This paper reviews the clinical implications of topiramate (TPM)-induced cognitive deficits in patients with epilepsy, migraine headache, obesity, and in normal populations, followed by reviews of the literature describing the reversal of such deficits upon medication discontinuation. It also discusses animal investigations of TPM's role of neuroprotection in brain injury. TPM's most intolerable adverse effects (AEs) are on verbal fluency and reaction time, resulting in high discontinuation rates in patients taking it for epilepsy and migraine headache. However, because TPM is so effective in the treatment of epilepsy and migraine headache, its use is expected to continue. There appears to be greater tolerance of TPM's cognitive AEs when it is used in the treatment of obesity, perhaps because of the lower doses required. Research attempting to predict the populations most vulnerable to the cognitive effects caused by TPM is ongoing. Studies suggest that one such population may include patients with a past psychiatric history. Slow titration and administration of the lowest possible doses may decrease risk of cognitive deficits.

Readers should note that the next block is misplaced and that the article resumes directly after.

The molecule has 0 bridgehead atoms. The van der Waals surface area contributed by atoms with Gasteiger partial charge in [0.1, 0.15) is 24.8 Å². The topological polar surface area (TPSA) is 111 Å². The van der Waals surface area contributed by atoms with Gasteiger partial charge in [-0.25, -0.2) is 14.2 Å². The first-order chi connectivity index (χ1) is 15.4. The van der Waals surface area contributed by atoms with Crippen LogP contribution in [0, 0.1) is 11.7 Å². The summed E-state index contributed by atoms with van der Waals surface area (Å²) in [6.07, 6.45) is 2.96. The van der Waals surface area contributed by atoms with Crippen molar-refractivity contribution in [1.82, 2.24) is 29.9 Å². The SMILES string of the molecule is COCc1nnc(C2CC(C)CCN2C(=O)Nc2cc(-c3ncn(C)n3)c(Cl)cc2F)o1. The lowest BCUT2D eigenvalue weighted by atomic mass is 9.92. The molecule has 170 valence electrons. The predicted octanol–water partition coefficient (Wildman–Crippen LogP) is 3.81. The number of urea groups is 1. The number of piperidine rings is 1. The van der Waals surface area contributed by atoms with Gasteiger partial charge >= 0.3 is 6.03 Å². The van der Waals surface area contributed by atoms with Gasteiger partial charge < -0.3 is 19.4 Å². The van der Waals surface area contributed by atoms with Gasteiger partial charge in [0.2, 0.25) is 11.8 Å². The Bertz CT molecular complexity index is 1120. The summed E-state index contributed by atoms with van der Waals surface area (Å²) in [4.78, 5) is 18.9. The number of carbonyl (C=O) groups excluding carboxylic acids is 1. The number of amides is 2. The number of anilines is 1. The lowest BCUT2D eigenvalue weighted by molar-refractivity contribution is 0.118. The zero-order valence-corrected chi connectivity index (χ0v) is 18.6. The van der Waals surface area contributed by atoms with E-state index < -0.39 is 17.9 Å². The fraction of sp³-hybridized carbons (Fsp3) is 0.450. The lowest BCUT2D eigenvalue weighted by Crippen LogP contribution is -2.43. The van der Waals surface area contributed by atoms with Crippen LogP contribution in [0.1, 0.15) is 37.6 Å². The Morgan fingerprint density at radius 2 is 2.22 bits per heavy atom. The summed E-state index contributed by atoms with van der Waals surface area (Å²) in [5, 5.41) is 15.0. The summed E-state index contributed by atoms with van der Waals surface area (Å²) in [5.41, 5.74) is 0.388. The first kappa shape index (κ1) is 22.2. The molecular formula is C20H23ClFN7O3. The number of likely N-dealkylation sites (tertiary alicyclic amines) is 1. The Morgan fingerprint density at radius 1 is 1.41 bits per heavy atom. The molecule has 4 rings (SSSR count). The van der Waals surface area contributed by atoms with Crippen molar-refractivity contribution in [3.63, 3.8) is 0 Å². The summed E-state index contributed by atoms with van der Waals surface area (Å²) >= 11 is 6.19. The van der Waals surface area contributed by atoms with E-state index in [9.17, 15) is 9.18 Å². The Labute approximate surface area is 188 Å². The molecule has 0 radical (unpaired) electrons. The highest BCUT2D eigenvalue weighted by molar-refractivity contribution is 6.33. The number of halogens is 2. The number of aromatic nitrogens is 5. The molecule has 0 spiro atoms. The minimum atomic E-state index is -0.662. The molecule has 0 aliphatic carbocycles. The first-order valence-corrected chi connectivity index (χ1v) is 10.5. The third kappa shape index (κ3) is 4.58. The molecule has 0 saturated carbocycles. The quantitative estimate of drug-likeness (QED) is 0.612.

Keywords: cognition; epilepsy; migraine; obesity; psychiatric; topiramate.